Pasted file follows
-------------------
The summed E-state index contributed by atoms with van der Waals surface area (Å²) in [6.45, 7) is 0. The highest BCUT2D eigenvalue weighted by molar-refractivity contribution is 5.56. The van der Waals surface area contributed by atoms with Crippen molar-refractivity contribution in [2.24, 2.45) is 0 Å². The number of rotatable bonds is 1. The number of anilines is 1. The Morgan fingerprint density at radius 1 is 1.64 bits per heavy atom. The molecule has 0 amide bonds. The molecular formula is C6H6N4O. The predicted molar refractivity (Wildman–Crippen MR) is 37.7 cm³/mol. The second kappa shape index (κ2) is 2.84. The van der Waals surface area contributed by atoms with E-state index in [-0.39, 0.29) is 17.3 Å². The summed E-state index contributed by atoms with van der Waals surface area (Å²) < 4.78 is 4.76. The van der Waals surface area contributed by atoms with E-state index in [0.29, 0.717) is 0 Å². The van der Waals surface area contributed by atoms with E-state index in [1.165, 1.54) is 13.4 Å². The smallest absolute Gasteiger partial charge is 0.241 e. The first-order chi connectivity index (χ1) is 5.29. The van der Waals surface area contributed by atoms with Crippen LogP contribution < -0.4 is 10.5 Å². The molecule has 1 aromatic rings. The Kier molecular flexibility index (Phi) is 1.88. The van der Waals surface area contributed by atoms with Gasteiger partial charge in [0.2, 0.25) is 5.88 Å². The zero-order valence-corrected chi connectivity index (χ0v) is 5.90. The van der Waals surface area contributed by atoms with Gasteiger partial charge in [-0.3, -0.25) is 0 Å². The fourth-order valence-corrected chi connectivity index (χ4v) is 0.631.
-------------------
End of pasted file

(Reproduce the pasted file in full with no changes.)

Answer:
The summed E-state index contributed by atoms with van der Waals surface area (Å²) in [6.45, 7) is 0. The highest BCUT2D eigenvalue weighted by molar-refractivity contribution is 5.56. The van der Waals surface area contributed by atoms with Crippen molar-refractivity contribution in [2.24, 2.45) is 0 Å². The number of rotatable bonds is 1. The number of anilines is 1. The Morgan fingerprint density at radius 1 is 1.64 bits per heavy atom. The molecule has 0 amide bonds. The molecular formula is C6H6N4O. The predicted molar refractivity (Wildman–Crippen MR) is 37.7 cm³/mol. The second kappa shape index (κ2) is 2.84. The van der Waals surface area contributed by atoms with E-state index in [-0.39, 0.29) is 17.3 Å². The summed E-state index contributed by atoms with van der Waals surface area (Å²) < 4.78 is 4.76. The van der Waals surface area contributed by atoms with E-state index in [0.29, 0.717) is 0 Å². The van der Waals surface area contributed by atoms with E-state index in [1.165, 1.54) is 13.4 Å². The smallest absolute Gasteiger partial charge is 0.241 e. The first-order chi connectivity index (χ1) is 5.29. The van der Waals surface area contributed by atoms with Crippen LogP contribution < -0.4 is 10.5 Å². The molecule has 1 aromatic rings. The Kier molecular flexibility index (Phi) is 1.88. The van der Waals surface area contributed by atoms with Gasteiger partial charge in [0.2, 0.25) is 5.88 Å². The zero-order valence-corrected chi connectivity index (χ0v) is 5.90. The van der Waals surface area contributed by atoms with Gasteiger partial charge in [-0.3, -0.25) is 0 Å². The fourth-order valence-corrected chi connectivity index (χ4v) is 0.631.